Aiden O'Reilly is the author of the short story collection, Greetings Hero.
What was the first book to make an impression on you?
The first book I ever read was Dr Seuss’s Green Eggs and Ham. I could not make head nor tail of it, or how anyone could be called Sam-I-am, or what the hell green eggs are. Everybody in High Babies thought it was a great book, and I thought it was pure drivel.
What was your favourite book as a child?
The Lion, The Witch and the Wardrobe by CS Lewis.
And what is your favourite book or books now?
Hermann Hesse’s Steppenwolf, Jonathan Franzen’s The Corrections and Jennifer Egan’s A Visit from the Goon Squad. But that will no doubt change again.
What is your favourite quotation?
“The tygers of wrath are wiser than the horses of instruction,” from William Blake’s Proverbs of Hell.
Who is your favourite fictional character?
The teenager Lou in MJ Hyland’s How the Light Gets In. She’s barely there as a character at all, just making herself up as she goes along. At the opposite end in terms of age and gender, but not in other ways, Harry Haller the Steppenwolf.
Who is the most under-rated Irish author?
Fitz James O’Brien, who died in 1862, wrote some absolutely amazing sci-fi and speculative stories. The kind of stories you want to relate in summary over a pint. Patrick O’Brian is well known for his Master and Commander novels of the sea, but his early short stories, from the time when he viewed himself as a literary writer, are excellent and rarely mentioned. He wasn’t actually Irish, but he pretended to be. In more recent years Philip Ó Ceallaigh is very good, but there’s not much twittering about him.
Which do you prefer – ebooks or the traditional print version?
I don’t have an e-reader myself and have nothing against them, but I think print books are in no danger of dying out soon.
What is the most beautiful book you own?
I have David Wheldon’s sonnet sequence The Uncompliant Stranger, illustrated with pen and ink by Sarah Longlands. I also have a facsimile of William Blake’s Songs of Experience.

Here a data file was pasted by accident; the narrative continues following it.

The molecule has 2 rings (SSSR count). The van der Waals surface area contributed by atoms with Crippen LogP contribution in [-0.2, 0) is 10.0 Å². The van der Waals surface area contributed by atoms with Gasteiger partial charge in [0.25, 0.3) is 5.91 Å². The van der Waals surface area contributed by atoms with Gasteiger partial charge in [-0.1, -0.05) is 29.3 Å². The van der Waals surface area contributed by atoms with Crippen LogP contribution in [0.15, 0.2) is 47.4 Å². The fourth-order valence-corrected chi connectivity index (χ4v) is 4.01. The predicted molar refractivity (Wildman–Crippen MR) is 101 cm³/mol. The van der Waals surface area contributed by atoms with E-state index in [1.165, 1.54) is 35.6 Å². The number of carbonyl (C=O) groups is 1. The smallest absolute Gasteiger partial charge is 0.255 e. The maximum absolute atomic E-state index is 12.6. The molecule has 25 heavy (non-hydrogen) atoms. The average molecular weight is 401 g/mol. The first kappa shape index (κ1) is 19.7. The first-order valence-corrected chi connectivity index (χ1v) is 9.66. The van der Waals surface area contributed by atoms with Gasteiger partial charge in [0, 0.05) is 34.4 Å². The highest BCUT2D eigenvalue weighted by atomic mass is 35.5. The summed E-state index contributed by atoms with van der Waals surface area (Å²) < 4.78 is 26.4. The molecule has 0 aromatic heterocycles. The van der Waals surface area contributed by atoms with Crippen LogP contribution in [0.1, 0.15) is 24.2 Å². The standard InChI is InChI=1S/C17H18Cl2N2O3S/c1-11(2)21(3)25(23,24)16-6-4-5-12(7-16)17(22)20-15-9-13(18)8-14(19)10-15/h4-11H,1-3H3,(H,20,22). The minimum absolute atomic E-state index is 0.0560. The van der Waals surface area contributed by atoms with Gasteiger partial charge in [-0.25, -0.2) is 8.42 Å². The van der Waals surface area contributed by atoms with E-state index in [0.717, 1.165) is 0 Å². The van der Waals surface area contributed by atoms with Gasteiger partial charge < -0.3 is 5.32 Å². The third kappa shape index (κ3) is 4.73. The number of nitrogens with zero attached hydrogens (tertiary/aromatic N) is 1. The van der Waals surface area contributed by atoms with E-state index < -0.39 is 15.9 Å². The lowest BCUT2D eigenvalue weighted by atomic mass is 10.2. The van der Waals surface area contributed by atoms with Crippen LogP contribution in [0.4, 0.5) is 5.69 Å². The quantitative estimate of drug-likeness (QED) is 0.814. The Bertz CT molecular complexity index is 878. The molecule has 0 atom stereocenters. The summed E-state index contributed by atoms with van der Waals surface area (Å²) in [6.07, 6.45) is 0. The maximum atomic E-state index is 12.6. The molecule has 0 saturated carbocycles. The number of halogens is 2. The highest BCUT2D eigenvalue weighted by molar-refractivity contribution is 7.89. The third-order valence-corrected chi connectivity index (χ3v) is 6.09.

Where and how do you write?
In longhand first, often in scattered notes, sometimes when pacing. I have a room in a converted sausage factory. There are bars on the windows.
What book changed the way you think about fiction?
There were many, many books that changed the way I think about the world. But the work that made me think more rigorously about how style and change of tone can all conspire to create effect was Joyce Carol Oates’ short stories, for example the collection The Assignation.
What is the most research you have done for a short story?
One time I read several books about ancient Rome, including Carcopino’s amazing Daily Life in Ancient Rome, for a particular story. None of this knowledge made it into the story.
What book influenced you the most?
Colin Wilson’s The Outsider. I was a teenager hunting through the second-hand bookshops in Temple Bar. It’s a fascinating book. It seduces the reader, then taunts him/her into dismissing the ideas. I unexpectedly came across fans of The Outsider many years later in Poland.
What book would you give to a friend’s child on their 18th birthday?
Maybe something by China Miéville.
What book do you wish you had read when you were young?
I wish that I’d had somebody to recommend a book or discuss books with. I used to read too many books arbitrarily from the public library shelves.
What advice would you give to an aspiring author?
If by author you mean published author, then I have only silence.
What weight do you give reviews?
I was fascinated to read the reviews of my own book because I had had no holistic reaction to my work. In buying books myself, I tend to be guided by tips on blogs, writers talking about writers they admire, and word of mouth.
Where do you see the publishing industry going?
I don’t know. Authors play a curious role within the industry, having very little power yet being the most publicly visible part of the industry.
What writing trends have struck you lately?
So many historical novels. Perhaps the current age is too unreal and incoherent to approach via fiction. If you want a story that makes sense, with authentic characters and a meaning to be gained at the end, then the past is the direction to head.
What lessons have you learned about life from reading?
Too many. I wish I’d learned more from the real world.
Which writers, living or dead, would you invite to your dream dinner party?
Augustine, William Blake, Colin Wilson, Goethe, Will Self, JG Ballard, and Philip Ó Ceallaigh to see if anyone can get him to say a word.
What is the funniest scene you’ve read?
The various chats between Jack and Murray in White Noise by Don DeLillo. Hard to believe that book is 30 years old.
What is your favourite word?
I have a penchant for words that I keep looking up because the meaning keeps escaping me: hermeneutics, crepuscular, coruscating.
If you were to write a historical novel, which event or figure would be your subject?
Never never never a historical novel.
What sentence or passage or book are you proudest of?
McCartney said that when the melody for Yesterday came into his head, he had the suspicion it must exist already, and that he had subconsciously plagiarised it. I felt the same about the story Self-Assembly in my collection.